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Timelapse video showing orbit from northwest coast of United States to central South America at night

The overview effect is a cognitive shift in awareness reported by some astronauts and cosmonauts during spaceflight, often while viewing the Earth from orbit or from the lunar surface.[1][2][3][4][5]

It refers to the experience of seeing firsthand the reality of the Earth in space, which is immediately understood to be a tiny, fragile ball of life, "hanging in the void", shielded and nourished by a paper-thin atmosphere. From space, national boundaries vanish, the conflicts that divide people become less important, and the need to create a planetary society with the united will to protect this "pale blue dot" becomes both obvious and imperative.[5]

Third-hand observers of these individuals may also report a noticeable difference in attitude.[5] Astronauts Ron Garan (Ted Talk on YouTube: TedxVienna - Ron Garan - The Orbital Perspective of Our Fragile Oasis) Rusty Schweikart,[5] Edgar Mitchell,[5] Tom Jones,[5] and Mike Massimino[6] are all reported to have experienced the effect.

The term and concept were coined in 1987 by Frank White, who explored the theme in his book The Overview Effect — Space Exploration and Human Evolution (Houghton-Mifflin, 1987), (AIAA, 1998).[7] The overview effect has been considered to be one of the stimuli that led to the Gaia hypothesis.[citation needed]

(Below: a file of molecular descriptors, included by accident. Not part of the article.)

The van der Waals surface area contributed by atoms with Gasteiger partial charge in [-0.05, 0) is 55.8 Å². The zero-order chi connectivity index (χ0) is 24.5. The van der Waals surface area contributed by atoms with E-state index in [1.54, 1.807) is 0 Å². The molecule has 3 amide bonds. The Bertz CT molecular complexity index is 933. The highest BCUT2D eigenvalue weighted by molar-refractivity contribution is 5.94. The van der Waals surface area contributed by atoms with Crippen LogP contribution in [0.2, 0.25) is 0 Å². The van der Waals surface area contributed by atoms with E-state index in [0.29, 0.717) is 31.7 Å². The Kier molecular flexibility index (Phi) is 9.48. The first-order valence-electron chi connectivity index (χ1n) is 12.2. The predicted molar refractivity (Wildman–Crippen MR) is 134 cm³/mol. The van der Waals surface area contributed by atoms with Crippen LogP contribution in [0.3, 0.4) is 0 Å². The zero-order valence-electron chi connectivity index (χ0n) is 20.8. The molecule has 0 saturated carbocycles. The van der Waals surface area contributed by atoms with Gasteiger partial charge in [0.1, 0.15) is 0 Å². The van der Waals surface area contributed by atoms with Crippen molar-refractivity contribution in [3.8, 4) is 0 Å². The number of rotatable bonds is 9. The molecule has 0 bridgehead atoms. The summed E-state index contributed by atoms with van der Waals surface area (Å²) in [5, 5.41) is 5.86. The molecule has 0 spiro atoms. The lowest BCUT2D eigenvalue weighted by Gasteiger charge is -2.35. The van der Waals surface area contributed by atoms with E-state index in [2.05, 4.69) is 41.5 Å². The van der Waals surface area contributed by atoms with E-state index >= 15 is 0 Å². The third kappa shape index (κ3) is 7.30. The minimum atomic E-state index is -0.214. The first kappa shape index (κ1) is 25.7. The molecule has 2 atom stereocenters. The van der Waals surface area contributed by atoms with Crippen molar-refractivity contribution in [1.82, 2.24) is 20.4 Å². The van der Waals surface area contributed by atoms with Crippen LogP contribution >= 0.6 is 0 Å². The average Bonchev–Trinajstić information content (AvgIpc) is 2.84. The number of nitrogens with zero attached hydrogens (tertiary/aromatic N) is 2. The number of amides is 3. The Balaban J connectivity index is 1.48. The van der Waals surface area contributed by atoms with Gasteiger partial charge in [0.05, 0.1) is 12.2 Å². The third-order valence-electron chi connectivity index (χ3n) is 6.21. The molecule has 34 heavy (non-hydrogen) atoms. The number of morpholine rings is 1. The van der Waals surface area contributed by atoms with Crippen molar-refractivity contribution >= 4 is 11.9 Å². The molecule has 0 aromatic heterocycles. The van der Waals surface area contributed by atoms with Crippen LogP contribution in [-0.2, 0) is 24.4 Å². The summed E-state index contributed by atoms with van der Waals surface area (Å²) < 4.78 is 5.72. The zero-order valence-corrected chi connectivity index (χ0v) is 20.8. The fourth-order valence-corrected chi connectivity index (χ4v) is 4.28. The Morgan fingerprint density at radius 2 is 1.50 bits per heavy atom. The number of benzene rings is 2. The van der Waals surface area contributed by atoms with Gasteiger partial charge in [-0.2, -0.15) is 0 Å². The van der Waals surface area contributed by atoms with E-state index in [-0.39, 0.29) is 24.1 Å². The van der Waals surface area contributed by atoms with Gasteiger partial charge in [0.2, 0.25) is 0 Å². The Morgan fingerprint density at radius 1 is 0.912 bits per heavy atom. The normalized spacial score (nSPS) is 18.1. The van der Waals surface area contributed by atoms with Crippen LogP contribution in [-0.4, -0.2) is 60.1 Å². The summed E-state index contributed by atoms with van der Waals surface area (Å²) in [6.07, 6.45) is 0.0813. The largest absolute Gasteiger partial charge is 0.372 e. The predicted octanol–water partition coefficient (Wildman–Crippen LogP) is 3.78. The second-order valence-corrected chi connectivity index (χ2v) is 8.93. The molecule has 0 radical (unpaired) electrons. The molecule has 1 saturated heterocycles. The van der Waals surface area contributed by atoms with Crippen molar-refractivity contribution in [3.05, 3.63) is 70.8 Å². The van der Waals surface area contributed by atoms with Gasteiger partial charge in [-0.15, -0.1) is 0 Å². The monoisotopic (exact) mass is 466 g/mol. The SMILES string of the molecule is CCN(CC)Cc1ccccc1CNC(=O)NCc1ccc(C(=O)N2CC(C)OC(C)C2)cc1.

An article claims the environmental protection movement was inspired by NASA's Earthrise (and another) photograph.[8]

See alsoEdit


  1. ^ National Aeronautics and Space Administration; Douglas A. Vakoch (6 July 2011). Psychology of Space Exploration: Contemporary Research in Historical Perspective. Government Printing Office. pp. 29–. ISBN 978-0-16-088358-3. Retrieved 9 February 2013. 
  2. ^ Albert A. Harrison (1 April 2007). Starstruck: Cosmic Visions in Science, Religion, and Folklore. Berghahn Books. pp. 92–. ISBN 978-1-84545-286-5. Retrieved 9 February 2013. 
  3. ^ Douglas A. Vakoch. On Orbit and Beyond. Springer. pp. 10–. ISBN 978-3-642-30583-2. Retrieved 9 February 2013. 
  4. ^ "Space Euphoria: Do Our Brains Change When We Travel in Outer Space?", Daily Galaxy, 2008-05-20
  5. ^ a b c d e f The Human Brain in Space: Euphoria and the “Overview Effect” Experienced by Astronauts, Ian O'Neill, Universe Today, 2008-05-22
  6. ^ "StarTalk Live at the Bell House, The Astronaut Session", Star Talk Radio, 2012-01-29, [1]
  7. ^ "Space Tourism: Face Time with Earth", Leonard David, Senior Space Writer,, 2006-08-05, Space-ecotourism
  8. ^ "Earthrise: The Photo that Launched a Movement". TreeHugger. Retrieved 2015-11-05. 

External linksEdit